Usually, the surfactant solution is added to the aqueous phase before adding abrasive powders in order to help their wetting but this initiates another big issue: If powders are sucked into the mixer under vacuum, a large amount of air is incorporated while the air absorbed by the powder granules adds to it. The large amount of air bubbles formed, stabilized by the presence of the surfactant, is a real nightmare for the production operators since air elimination under vacuum is time-consuming. One interesting solution is to add the powders carefully from the top of the open mixer, then create the maximum vacuum possible without blending the system until all the air is eliminated from the powders floating on the surface of the liquid. Blending and homogenizing can then begin, and the small amount of residual entrapped air will be easily eliminated.

Polymeric thickeners cannot simply be added into the mixer at this point, as they will form lumps that are difficult to break. To decrease their speed of hydration, pre-blending them with flavor has been proposed.

Indeed, this avoids the formation of lumps as it reduces the hydrophilicity of the particles. Some flavor will get lost in the vacuum pump but the efficiency of swelling is almost perfect, with the help of some homogenization time. Important to note is the fact that the rheology of a toothpaste at the end of the production cycle is much lower than is seen in the tubes on the market. Usually, it takes almost one month for the viscosity of the product the reach its maximum level.

Performance Evaluations

The cleaning and polishing performance of toothpaste can be easily assessed on extracted teeth. Abrasion is studied by irradiating dentine, then brushing with water and measuring the radioactivity extracted. In vivo studies are typically carried out by qualified dentists who care for all aspects of mouth and gum health and disease; magnified photographic records of the teeth and the gums should accompany the expert’s evaluation. Breath refreshing power is usually tested by an expert panel of olfactive evaluators who detect the residual intensity of the flavor at increasing intervals.

Innovation and the Future

The growing green tide is leading to the use of more ingredients from vegetal sources; preferably exotic, both as purified actives or as whole extracts. Marigold, fennel, horse chestnut, glycyrrhetinic and rosmarinic acid are recent examples of this trend. The active search for new surfactants is also exploring vegetal fields, with little success thus far.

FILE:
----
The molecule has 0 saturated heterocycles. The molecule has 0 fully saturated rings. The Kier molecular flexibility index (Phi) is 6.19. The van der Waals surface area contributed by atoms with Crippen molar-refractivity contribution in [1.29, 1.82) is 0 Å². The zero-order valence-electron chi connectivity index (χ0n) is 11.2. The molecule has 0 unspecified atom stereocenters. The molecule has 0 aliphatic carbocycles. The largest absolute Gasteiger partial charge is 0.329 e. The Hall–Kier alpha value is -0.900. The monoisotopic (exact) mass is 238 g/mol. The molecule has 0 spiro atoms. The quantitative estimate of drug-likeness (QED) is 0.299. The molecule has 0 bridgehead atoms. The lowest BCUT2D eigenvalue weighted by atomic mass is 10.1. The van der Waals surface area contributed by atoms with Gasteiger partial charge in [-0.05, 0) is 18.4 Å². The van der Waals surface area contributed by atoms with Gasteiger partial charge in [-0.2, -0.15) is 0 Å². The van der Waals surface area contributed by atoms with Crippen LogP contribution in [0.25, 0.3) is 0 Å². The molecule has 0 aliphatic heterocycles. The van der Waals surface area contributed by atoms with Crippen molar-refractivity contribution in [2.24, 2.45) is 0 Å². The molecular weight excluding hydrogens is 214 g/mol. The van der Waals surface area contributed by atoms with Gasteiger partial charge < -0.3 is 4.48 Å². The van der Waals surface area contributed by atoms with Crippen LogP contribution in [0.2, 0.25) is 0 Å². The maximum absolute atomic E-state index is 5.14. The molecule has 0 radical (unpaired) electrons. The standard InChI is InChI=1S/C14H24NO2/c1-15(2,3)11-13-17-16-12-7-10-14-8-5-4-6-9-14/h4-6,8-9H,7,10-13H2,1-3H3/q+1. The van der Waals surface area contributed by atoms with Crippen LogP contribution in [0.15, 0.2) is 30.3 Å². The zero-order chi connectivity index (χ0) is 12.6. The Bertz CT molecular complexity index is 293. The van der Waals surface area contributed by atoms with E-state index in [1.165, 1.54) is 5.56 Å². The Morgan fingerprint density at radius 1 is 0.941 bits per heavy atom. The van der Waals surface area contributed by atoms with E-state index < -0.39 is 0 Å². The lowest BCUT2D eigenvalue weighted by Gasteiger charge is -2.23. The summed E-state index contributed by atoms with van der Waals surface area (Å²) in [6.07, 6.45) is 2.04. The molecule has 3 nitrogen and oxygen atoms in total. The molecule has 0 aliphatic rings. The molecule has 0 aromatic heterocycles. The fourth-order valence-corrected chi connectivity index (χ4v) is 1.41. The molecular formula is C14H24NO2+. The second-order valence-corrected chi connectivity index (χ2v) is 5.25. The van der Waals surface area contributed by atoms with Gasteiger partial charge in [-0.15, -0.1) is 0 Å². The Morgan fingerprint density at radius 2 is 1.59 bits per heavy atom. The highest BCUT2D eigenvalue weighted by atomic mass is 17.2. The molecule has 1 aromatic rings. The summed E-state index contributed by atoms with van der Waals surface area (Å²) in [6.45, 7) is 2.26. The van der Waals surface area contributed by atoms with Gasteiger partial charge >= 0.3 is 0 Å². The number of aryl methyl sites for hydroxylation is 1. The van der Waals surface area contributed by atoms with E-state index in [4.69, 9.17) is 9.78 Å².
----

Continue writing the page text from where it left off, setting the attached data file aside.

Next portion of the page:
What seems to be a promising and expanding sector, due aging of the world’s population, is toothpaste for the “aging mouth.” Indeed, such factors as reduced saliva production and the subsequent decrease of immune defenses, frequent general inflammation, reduced sense of taste, presence of more or less important mouth prostheses, need for strong but fine crystals for re-mineralization, and need for socially acceptable mouth appearance draw a special picture that until now has scarcely been considered by the toothpaste industry. Hopefully, new developments also will reveal alternative ways to brush teeth since the instruments of today do not adequately reflect the levels of technology available in this second millennium.


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This content is adapted from an article in GCI Magazine. The original version can be found here.



Biography: Luigi Rigano, PhD, Studio Rigano Industrial Consulting Laboratories

Luigi Rigano, PhD, is a consultant for the cosmetics industry, co-director of the Institute of Skin and Product Evaluation (ISPE), and head of Studio Rigano Industrial Consulting Laboratories, a laboratory he founded in 1986. He spent more than 15 years in R&D, production and technical positions at Unilever, Intercos, Givaudan and Schering-Plough Corp., and is an active member of the International Federation of Societies of Cosmetic Chemists (IFSCC) and of the register of chemists in the Lombardia region of Italy. Rigano serves as a consultant at the Milan Court and has authored more than 80 scientific articles on cosmetics, aesthetics and dermatology.

Formula 1. General toothpaste formula

Formula 1. General toothpaste formula

 Water (aqua)  qs to 100.0% w/w
Hydrotrope (glycerin, sorbitol, xylitol, etc.)  20.0–40.0
Polymer thickener (e.g., carboxymethyl cellulose)  1.0–2.0
Mineral thickener (e.g., silica)  5.0–20.0
 Mineral abrasive  15.0–50.0
 Surfactant  1.0–2.0
 Sweetener  0.1–0.5
 Preservant  0.0–1.0
 Flavor  1.0–2.0
 Color (including titanium dioxide)  0.0–1.0
 Functional additives (fluorides, antibacterial agents, anti-tartar agents, desensitizers, astringents, enzymes, oxidant agents, etc.)  0.0–4.0